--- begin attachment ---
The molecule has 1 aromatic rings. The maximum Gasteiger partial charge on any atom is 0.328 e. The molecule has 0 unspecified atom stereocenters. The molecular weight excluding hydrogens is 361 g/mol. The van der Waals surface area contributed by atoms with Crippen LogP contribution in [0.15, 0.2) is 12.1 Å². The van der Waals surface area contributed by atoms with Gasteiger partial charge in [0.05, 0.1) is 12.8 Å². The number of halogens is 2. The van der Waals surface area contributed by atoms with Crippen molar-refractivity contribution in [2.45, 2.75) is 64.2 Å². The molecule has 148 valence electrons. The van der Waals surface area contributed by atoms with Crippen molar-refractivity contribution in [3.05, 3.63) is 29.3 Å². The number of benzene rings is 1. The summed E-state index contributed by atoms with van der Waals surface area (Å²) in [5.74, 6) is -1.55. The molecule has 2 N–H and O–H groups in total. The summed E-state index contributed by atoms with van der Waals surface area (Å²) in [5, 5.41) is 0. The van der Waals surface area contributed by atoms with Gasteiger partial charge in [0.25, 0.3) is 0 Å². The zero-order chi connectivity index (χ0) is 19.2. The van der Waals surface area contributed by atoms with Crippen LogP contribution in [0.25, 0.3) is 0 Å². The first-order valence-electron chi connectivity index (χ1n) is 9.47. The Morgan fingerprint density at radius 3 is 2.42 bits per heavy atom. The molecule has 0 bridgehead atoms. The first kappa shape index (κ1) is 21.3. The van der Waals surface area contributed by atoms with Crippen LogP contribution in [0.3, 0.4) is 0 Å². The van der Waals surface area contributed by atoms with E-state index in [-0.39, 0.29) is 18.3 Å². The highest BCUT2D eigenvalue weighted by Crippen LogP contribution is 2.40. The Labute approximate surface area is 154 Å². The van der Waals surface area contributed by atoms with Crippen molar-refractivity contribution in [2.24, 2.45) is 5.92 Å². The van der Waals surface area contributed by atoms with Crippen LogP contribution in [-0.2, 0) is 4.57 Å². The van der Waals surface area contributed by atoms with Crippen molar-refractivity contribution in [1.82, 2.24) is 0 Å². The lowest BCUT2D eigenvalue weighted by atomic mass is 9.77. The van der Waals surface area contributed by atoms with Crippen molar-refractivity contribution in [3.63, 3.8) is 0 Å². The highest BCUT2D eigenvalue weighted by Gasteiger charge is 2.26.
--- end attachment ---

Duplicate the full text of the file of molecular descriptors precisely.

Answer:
The molecule has 1 aromatic rings. The maximum Gasteiger partial charge on any atom is 0.328 e. The molecule has 0 unspecified atom stereocenters. The molecular weight excluding hydrogens is 361 g/mol. The van der Waals surface area contributed by atoms with Crippen LogP contribution in [0.15, 0.2) is 12.1 Å². The van der Waals surface area contributed by atoms with Gasteiger partial charge in [0.05, 0.1) is 12.8 Å². The number of halogens is 2. The van der Waals surface area contributed by atoms with Crippen molar-refractivity contribution in [2.45, 2.75) is 64.2 Å². The molecule has 148 valence electrons. The van der Waals surface area contributed by atoms with Crippen molar-refractivity contribution in [3.05, 3.63) is 29.3 Å². The number of benzene rings is 1. The summed E-state index contributed by atoms with van der Waals surface area (Å²) in [5.74, 6) is -1.55. The molecule has 2 N–H and O–H groups in total. The summed E-state index contributed by atoms with van der Waals surface area (Å²) in [5, 5.41) is 0. The van der Waals surface area contributed by atoms with Gasteiger partial charge in [0.25, 0.3) is 0 Å². The zero-order chi connectivity index (χ0) is 19.2. The van der Waals surface area contributed by atoms with Crippen LogP contribution in [0.25, 0.3) is 0 Å². The first-order valence-electron chi connectivity index (χ1n) is 9.47. The Morgan fingerprint density at radius 3 is 2.42 bits per heavy atom. The molecule has 0 bridgehead atoms. The first kappa shape index (κ1) is 21.3. The van der Waals surface area contributed by atoms with Crippen LogP contribution in [0.3, 0.4) is 0 Å². The van der Waals surface area contributed by atoms with E-state index in [-0.39, 0.29) is 18.3 Å². The highest BCUT2D eigenvalue weighted by Crippen LogP contribution is 2.40. The Labute approximate surface area is 154 Å². The van der Waals surface area contributed by atoms with Crippen molar-refractivity contribution in [2.24, 2.45) is 5.92 Å². The van der Waals surface area contributed by atoms with Crippen LogP contribution in [-0.2, 0) is 4.57 Å². The van der Waals surface area contributed by atoms with Crippen molar-refractivity contribution in [1.82, 2.24) is 0 Å². The lowest BCUT2D eigenvalue weighted by atomic mass is 9.77. The van der Waals surface area contributed by atoms with Crippen molar-refractivity contribution in [3.63, 3.8) is 0 Å². The highest BCUT2D eigenvalue weighted by Gasteiger charge is 2.26.